Two cheetahs in the savannah. Cheetahs have about an 80% kill rate.









Masai Giraffe grazing on an acacia trees.

It was at the Serengeti Camp that we got to see the great migration. Wildebeest, as  far as the eye can see. Millions of them, gathered on the Serengeti plain to do what they and those before them have done for thousands of years, move in a circle from Tanzania, north to Kenya, and back to Tanzania. It’s hard to describe the sight of one of the greatest herds on earth. It’s just something you’ll have to see for yourself.


Water Buffalo with an Oxpecker




Favorite animal in the Serengeti: the herds of migrating wildebeest. They’re not cute, or fearsome, or even intelligent, but they sure were cool to look at in a group.

Day 6-7 Our next lodge was Lake Manyara Tree Lodge at Lake Manyara, a 127 square mile body of water that is no more than a few feet deep at any point. The lake is famous for its large flocks of flamingos that form a long pink stripe, like in the picture below.


Lake Manyara is famous for its shallow waters — a popular place for millions of flamingos. The pink band in the photo are a resting flock of flamingos..

The camp at lake Manyara was a collection of mahogany tree houses with one side made of wood and the other three just screens. The area is known for its elephants. You’ll see lots of them on every game drive. We saw so many baby elephants in two days and it never got old. The down side to having lots of baby elephants around is how they eat.  They’re not tall enough to reach the yummy leaves so the larger ones will quite literally rip a branch or entire tree down for the youngsters to nibble on. This happened one night in front of our tree house. Like, literally 20 feet from where we were sleeping. I was up all night, completely convinced that at some point a lion was going to climb onto our balcony to attack the elephants, see me, and instead walk through the screen and eat me. Did I mention Lake Manyara is famous for tree climbing lions? Because it is. To this day I do not understand how the wife slept through that. Africa was awesome but of the eight nights spent in the bush I probably slept through two of them.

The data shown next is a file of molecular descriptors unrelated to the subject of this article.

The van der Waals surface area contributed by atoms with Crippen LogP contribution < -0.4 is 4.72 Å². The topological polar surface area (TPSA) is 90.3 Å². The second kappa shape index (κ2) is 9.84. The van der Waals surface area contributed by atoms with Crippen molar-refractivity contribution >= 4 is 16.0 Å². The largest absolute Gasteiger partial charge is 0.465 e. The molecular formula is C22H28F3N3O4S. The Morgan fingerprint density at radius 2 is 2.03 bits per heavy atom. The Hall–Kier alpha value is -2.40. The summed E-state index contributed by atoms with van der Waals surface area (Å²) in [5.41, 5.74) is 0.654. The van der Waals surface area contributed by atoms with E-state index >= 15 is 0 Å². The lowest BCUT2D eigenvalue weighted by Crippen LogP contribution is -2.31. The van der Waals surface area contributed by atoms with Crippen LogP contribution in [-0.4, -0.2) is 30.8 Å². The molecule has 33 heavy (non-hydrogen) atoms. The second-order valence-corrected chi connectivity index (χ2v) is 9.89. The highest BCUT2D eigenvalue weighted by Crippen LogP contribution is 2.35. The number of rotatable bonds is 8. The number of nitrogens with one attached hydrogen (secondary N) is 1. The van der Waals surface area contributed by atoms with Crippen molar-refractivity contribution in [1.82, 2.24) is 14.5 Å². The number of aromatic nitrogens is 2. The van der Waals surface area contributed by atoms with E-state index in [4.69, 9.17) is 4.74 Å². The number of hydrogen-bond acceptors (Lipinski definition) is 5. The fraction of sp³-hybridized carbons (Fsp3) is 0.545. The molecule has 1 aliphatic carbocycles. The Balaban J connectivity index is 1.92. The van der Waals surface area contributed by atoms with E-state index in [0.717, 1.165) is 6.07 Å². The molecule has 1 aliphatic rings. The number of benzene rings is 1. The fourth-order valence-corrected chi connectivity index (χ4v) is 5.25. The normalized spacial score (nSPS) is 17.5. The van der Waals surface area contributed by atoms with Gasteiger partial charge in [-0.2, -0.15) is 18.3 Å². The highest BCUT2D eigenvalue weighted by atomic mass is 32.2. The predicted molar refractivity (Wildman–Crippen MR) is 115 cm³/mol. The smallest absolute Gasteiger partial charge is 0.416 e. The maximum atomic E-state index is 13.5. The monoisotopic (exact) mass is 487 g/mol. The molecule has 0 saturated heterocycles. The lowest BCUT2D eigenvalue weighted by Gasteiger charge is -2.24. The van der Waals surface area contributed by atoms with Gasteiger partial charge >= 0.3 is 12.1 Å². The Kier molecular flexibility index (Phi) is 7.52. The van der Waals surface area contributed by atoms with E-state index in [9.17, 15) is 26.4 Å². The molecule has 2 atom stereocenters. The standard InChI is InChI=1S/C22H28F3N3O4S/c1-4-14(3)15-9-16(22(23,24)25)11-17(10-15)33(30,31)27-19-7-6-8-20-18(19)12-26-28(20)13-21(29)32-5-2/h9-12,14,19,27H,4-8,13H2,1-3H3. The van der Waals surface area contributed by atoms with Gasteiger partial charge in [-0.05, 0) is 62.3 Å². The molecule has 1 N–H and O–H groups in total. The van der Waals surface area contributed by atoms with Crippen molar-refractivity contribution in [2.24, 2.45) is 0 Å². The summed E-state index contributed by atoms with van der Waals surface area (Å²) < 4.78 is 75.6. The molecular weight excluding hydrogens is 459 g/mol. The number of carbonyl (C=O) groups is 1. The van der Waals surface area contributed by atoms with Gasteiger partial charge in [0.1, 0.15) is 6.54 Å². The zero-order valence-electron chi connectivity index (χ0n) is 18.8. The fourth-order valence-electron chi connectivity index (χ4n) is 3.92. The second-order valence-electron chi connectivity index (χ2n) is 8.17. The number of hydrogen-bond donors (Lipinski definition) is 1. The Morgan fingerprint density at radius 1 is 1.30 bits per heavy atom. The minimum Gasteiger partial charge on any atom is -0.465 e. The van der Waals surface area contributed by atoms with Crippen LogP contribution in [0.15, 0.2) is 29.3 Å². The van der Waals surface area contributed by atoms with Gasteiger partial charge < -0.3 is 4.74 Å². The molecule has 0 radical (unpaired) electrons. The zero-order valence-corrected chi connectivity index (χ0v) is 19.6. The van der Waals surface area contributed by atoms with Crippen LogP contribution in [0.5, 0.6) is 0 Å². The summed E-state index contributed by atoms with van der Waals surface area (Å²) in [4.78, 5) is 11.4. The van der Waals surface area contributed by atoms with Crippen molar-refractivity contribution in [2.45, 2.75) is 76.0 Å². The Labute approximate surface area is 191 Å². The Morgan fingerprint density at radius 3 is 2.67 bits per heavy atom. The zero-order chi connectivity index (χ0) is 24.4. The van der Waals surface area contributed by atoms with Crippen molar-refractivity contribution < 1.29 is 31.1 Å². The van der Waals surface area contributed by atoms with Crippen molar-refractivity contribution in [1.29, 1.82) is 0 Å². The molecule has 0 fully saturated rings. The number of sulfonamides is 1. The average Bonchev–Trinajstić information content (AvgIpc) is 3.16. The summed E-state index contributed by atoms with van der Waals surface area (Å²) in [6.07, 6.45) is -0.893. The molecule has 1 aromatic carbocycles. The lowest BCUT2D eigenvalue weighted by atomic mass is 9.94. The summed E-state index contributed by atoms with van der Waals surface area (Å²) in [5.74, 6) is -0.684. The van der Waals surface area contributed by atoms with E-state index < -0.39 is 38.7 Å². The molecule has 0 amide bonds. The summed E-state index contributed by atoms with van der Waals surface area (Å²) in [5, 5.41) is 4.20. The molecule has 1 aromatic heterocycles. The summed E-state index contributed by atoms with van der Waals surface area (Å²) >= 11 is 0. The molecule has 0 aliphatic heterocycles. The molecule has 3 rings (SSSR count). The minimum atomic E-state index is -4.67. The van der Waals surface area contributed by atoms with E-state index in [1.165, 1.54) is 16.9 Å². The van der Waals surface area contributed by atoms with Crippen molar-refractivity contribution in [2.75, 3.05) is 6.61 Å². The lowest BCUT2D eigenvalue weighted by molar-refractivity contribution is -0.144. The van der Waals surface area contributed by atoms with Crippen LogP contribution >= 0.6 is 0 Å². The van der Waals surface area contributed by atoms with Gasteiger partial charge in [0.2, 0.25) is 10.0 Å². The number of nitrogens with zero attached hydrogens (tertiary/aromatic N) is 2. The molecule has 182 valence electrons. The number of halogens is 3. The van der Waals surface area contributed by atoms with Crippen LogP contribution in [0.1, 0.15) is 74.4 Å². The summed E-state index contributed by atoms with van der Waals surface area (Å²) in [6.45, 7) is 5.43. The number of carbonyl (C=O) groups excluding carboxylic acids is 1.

A tree-climbing lion is taking a nap in the tree.

Lions certainly put the fear of god into me. So did the black mamba snake we passed one day, aka – the world’s second deadliest serpent. But neither of those, nor the mighty hippo scared our guides. Those hardened bushmen were only afraid of one animal…the water buffalo. Really, you ask? Yes, really. At Lake Manyara we got the chance to go out on a night safari. It’s the only time we went out for a drive where they guides were armed (AK-47s). They weren’t for lions or rogue hippos or even the rare honey badger, which we did manage to see. The guns were for the water buffalo. Every animal in the jungle gives you a warning before they attack. Some assume an aggressive stance. Some growl. Some will even fake charge once. Only one animal attacks relentlessly without warning…the water buffalo. During our drive we rounded a dark turn into a small group of buffalo that caught us by surprise. The fear in the eyes of our seasoned guides as they scrabbled to point their weapons was enough to convince us that what they told us was not an exaggeration.  Luckily, that time, the buffalos just ignored us. But each year far more people die in the jungle from the water buffalo than any other animal.


The mighty African elephant, much bigger than the ones in Thailand and India.



Grey-headed Kingfisher


Two male baboons fighting in a tree. This was part of a larger baboon brawl.




A young leopard resting in a tree.

Favorite animal in Lake Manyara. It’s a tough call. Despite keeping me up all night those baby elephants were really really cute. But I think I’ll give it to the leopard in the above picture. He was full grown but not old enough to leave his home yet. The picture above was taken while he was waiting in his tree for his mother to come back with food. That’s why he looks so apprehensive. He’s not sure what to make of us and he was totally alone. We both agreed that the leopards were the most beautiful animals we saw in Africa.

Day 8-9 The final lodge was the Ngorongoro Crater Lodge. Finally, our lodging had actual walls made of a material that could (probably?) stop whatever wanted to eat me. After six nights in the bush I finally got a good nights sleep.